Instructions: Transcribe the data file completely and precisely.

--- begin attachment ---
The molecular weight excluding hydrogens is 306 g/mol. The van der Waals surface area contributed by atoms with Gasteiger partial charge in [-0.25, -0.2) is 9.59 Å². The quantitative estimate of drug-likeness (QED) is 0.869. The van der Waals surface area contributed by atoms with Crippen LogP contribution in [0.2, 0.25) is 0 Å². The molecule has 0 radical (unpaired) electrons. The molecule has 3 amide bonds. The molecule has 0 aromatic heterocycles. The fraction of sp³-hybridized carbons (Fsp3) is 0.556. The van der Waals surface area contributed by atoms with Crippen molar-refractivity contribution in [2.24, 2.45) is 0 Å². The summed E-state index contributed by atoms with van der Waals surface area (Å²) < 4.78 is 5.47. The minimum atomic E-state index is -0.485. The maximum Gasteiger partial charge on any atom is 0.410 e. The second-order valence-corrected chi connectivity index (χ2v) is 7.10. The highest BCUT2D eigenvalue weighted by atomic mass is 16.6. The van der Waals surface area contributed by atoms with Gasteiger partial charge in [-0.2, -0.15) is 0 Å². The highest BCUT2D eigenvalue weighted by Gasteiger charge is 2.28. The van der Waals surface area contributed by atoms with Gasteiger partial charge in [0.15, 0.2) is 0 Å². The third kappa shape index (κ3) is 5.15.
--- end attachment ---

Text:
The molecular weight excluding hydrogens is 306 g/mol. The van der Waals surface area contributed by atoms with Gasteiger partial charge in [-0.25, -0.2) is 9.59 Å². The quantitative estimate of drug-likeness (QED) is 0.869. The van der Waals surface area contributed by atoms with Crippen LogP contribution in [0.2, 0.25) is 0 Å². The molecule has 0 radical (unpaired) electrons. The molecule has 3 amide bonds. The molecule has 0 aromatic heterocycles. The fraction of sp³-hybridized carbons (Fsp3) is 0.556. The van der Waals surface area contributed by atoms with Crippen molar-refractivity contribution in [2.24, 2.45) is 0 Å². The summed E-state index contributed by atoms with van der Waals surface area (Å²) < 4.78 is 5.47. The minimum atomic E-state index is -0.485. The maximum Gasteiger partial charge on any atom is 0.410 e. The second-order valence-corrected chi connectivity index (χ2v) is 7.10. The highest BCUT2D eigenvalue weighted by atomic mass is 16.6. The van der Waals surface area contributed by atoms with Gasteiger partial charge in [-0.2, -0.15) is 0 Å². The highest BCUT2D eigenvalue weighted by Gasteiger charge is 2.28. The van der Waals surface area contributed by atoms with Gasteiger partial charge in [0.15, 0.2) is 0 Å². The third kappa shape index (κ3) is 5.15.